Celebrate this "Roaring 20s" this weekend in Havre de Grace at the Fourth Annual Graw Days Festival on Saturday.
The Graw Days Festival hearkens to the early 1900s and the heyday of Havre de Grace's racetrack, built in 1912 and called "The Graw," according to a Havre de Grace Main Street press release.
The free admission festival will be Saturday from 10 a.m. to 5 p.m. in downtown Havre de Grace, but the fun begins Friday from 5 to 9 p.m. at Graw Day Festival Eve. The festival eve corresponds with First Fridays in Havre de Grace and will be held on the historic streets of Havre de Grace.
For kids, there will be free balloons at 494 Franklin St. until 9 p.m. today and again on Saturday for Graw Days. There will also be pony rides, face painting, a moon bounce and several local mascots, bringing family-friendly events to the festival.
There will also be horse-drawn carriages to take visitors on tours of downtown Havre de Grace, as well as tours of the Graw clubhouse and other historic buildings. There will be more than 100 vendors at Graw Days.
Throughout the day Saturday, visitors can enjoy live entertainment from Old Crippled & Crazy, the Peabody Ragtime Ensemble, Swanee River Ragtime Band and musicians from the Maryland Conservatory of Music, according to the release.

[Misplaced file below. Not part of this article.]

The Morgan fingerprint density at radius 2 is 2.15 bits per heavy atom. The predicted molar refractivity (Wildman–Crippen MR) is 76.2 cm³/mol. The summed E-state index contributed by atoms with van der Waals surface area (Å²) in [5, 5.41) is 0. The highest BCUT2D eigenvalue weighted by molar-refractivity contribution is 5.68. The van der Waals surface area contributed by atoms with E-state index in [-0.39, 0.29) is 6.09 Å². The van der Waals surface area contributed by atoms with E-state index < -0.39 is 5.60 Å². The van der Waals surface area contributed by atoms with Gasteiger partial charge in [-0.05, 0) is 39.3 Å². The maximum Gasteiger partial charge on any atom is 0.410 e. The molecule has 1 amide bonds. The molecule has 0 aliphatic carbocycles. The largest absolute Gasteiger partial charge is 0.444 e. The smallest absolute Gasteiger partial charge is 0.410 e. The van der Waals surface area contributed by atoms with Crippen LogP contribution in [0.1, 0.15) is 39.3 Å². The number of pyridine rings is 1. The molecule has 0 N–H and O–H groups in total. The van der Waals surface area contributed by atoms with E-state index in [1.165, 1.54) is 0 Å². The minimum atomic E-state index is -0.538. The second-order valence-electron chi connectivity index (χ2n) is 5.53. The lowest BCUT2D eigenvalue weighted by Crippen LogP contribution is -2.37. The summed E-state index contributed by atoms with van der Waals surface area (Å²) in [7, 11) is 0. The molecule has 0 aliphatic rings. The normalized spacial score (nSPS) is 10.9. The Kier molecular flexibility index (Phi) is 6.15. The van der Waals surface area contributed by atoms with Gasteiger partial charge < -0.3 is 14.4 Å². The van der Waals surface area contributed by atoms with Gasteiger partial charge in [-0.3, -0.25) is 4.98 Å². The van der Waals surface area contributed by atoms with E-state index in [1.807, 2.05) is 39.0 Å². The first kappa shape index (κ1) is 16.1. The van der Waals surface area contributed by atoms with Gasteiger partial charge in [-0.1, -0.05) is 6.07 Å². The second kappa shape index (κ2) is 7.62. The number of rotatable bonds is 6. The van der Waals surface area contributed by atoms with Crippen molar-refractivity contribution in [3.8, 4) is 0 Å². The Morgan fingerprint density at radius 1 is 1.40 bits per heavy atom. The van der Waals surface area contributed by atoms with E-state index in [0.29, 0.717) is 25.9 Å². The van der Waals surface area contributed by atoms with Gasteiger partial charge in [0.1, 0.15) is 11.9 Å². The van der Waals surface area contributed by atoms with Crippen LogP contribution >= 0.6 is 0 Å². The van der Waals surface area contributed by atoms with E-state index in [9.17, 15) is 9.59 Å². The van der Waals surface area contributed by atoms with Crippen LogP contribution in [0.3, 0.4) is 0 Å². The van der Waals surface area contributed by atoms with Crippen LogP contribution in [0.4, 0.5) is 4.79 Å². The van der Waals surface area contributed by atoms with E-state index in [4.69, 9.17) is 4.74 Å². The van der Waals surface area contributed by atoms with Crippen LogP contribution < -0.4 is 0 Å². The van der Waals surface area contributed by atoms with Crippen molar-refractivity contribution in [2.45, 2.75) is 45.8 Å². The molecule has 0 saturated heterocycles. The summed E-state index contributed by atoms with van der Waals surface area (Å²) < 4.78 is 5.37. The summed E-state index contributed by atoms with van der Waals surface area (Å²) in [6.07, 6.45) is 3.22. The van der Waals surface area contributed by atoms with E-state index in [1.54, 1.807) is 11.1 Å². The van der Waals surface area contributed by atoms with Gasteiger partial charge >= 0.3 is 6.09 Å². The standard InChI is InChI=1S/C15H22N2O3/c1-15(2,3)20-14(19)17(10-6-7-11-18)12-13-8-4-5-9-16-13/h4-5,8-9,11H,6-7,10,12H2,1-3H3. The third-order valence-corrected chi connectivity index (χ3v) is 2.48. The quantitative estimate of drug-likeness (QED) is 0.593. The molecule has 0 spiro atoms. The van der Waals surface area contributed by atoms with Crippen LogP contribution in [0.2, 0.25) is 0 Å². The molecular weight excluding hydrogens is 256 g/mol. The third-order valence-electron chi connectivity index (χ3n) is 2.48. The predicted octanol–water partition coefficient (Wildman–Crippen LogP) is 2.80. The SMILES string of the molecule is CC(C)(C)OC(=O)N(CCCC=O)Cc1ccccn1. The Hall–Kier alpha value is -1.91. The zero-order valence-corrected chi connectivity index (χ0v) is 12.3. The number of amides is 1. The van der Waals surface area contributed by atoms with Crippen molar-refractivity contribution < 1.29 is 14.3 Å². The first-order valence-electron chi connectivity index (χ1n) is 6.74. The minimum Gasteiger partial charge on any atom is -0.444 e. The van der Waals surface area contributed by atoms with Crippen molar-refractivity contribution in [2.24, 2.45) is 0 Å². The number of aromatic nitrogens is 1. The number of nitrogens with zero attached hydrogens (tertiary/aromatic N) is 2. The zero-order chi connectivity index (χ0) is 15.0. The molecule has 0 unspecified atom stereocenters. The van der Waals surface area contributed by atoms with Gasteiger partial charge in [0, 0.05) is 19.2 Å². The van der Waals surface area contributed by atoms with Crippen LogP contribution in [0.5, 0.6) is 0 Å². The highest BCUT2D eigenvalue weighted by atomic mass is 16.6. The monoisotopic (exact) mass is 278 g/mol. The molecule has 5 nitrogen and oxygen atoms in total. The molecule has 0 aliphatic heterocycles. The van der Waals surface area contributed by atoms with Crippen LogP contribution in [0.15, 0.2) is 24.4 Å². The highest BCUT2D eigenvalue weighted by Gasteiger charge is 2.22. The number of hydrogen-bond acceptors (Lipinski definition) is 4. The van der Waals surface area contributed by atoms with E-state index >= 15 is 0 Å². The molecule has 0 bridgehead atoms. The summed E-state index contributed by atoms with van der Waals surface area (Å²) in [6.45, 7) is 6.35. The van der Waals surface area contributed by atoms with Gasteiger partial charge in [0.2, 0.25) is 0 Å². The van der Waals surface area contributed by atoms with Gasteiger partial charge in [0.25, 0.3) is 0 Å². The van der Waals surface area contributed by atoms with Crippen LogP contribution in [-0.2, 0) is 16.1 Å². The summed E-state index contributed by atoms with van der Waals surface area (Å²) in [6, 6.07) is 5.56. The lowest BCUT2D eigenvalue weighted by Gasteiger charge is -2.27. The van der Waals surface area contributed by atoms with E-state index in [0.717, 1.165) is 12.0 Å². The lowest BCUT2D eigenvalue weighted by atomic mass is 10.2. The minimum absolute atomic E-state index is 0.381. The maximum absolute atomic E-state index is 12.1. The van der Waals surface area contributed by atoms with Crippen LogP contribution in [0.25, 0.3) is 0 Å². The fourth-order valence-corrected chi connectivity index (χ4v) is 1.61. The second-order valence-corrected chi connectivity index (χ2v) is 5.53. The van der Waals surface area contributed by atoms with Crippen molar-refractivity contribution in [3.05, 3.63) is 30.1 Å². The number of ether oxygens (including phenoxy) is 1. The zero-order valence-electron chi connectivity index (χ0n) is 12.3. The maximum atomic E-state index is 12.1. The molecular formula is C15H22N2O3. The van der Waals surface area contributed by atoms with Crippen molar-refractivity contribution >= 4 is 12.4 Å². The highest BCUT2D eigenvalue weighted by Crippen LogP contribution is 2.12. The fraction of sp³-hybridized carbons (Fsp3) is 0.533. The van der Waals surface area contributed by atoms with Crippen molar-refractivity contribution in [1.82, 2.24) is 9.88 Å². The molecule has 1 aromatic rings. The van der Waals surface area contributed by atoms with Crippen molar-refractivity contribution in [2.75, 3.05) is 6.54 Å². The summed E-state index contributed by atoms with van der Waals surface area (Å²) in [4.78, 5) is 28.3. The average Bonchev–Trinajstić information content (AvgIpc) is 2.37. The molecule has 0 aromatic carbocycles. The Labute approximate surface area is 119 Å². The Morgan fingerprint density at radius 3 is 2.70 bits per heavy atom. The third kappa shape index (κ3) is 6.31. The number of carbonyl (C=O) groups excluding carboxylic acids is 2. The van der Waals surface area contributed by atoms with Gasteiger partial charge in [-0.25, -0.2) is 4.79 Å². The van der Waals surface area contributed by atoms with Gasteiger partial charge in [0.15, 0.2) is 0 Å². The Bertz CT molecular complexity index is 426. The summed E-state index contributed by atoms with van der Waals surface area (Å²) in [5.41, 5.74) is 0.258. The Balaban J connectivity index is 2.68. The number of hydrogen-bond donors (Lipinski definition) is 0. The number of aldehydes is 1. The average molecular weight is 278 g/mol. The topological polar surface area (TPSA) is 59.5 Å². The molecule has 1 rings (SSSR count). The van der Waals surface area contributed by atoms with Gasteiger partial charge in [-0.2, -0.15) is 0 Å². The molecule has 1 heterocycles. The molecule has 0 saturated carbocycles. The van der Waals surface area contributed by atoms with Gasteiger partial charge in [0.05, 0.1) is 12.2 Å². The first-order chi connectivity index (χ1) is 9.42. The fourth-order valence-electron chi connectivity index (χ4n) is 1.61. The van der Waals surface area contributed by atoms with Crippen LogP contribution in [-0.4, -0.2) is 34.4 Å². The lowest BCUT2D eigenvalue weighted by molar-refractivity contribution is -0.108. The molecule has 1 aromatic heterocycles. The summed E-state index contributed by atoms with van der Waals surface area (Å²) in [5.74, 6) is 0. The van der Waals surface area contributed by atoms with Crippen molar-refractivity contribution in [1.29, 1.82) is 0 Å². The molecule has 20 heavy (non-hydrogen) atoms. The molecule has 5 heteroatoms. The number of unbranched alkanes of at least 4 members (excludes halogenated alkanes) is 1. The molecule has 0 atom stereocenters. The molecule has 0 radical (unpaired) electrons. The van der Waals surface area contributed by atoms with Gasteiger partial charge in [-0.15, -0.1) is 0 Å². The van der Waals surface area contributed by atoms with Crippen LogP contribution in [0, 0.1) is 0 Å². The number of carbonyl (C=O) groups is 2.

Capping off the day of festivities on Saturday is the Graw Days Gala from 7:30 to 11 p.m. Saturday at St. Patrick's Hall, complete with live entertainment from the Peabody Ragtime Ensemble and dinner provided by Laurrapin Grill. Feel free to come dressed in 1920s costume, or black tie.
In addition to dancing, there will also be a live and silent auction with a variety of items up for sale, including commemorative pieces from Woodstock Farm's Bohemia Stables – the home of the late champion racehorse Kelso, a helicopter ride over Havre de Grace and more than 20 items donated by locals from Havre de Grace.
For more information on any of these events, or to purchase tickets for the Graw Days Gala, contact http://www.mainstreethdg.com or 410-939-1811.Copyright © 2015, The Baltimore Sun